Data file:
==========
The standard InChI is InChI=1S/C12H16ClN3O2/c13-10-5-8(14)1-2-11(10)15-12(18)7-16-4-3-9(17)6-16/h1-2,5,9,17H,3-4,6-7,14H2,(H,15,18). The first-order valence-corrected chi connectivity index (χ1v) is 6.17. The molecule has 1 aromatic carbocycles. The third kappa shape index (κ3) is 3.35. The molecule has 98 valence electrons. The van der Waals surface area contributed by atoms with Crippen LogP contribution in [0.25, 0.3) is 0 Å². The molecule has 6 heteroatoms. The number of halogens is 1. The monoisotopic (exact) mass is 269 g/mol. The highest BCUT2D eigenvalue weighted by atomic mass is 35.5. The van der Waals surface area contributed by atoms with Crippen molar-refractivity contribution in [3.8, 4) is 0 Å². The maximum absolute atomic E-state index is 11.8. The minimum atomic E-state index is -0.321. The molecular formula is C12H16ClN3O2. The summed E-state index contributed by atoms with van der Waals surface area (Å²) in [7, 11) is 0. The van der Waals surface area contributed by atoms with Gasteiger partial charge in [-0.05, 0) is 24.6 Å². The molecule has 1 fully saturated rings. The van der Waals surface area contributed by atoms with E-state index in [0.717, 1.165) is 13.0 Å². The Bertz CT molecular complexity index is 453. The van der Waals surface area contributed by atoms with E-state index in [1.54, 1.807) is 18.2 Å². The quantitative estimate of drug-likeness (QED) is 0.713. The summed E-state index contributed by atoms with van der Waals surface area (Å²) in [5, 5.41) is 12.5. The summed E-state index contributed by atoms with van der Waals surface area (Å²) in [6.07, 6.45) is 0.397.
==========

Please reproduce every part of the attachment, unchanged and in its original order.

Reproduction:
The standard InChI is InChI=1S/C12H16ClN3O2/c13-10-5-8(14)1-2-11(10)15-12(18)7-16-4-3-9(17)6-16/h1-2,5,9,17H,3-4,6-7,14H2,(H,15,18). The first-order valence-corrected chi connectivity index (χ1v) is 6.17. The molecule has 1 aromatic carbocycles. The third kappa shape index (κ3) is 3.35. The molecule has 98 valence electrons. The van der Waals surface area contributed by atoms with Crippen LogP contribution in [0.25, 0.3) is 0 Å². The molecule has 6 heteroatoms. The number of halogens is 1. The monoisotopic (exact) mass is 269 g/mol. The highest BCUT2D eigenvalue weighted by atomic mass is 35.5. The van der Waals surface area contributed by atoms with Crippen molar-refractivity contribution in [3.8, 4) is 0 Å². The maximum absolute atomic E-state index is 11.8. The minimum atomic E-state index is -0.321. The molecular formula is C12H16ClN3O2. The summed E-state index contributed by atoms with van der Waals surface area (Å²) in [7, 11) is 0. The van der Waals surface area contributed by atoms with Gasteiger partial charge in [-0.05, 0) is 24.6 Å². The molecule has 1 fully saturated rings. The van der Waals surface area contributed by atoms with E-state index in [0.717, 1.165) is 13.0 Å². The Bertz CT molecular complexity index is 453. The van der Waals surface area contributed by atoms with E-state index in [1.54, 1.807) is 18.2 Å². The quantitative estimate of drug-likeness (QED) is 0.713. The summed E-state index contributed by atoms with van der Waals surface area (Å²) in [5, 5.41) is 12.5. The summed E-state index contributed by atoms with van der Waals surface area (Å²) in [6.07, 6.45) is 0.397.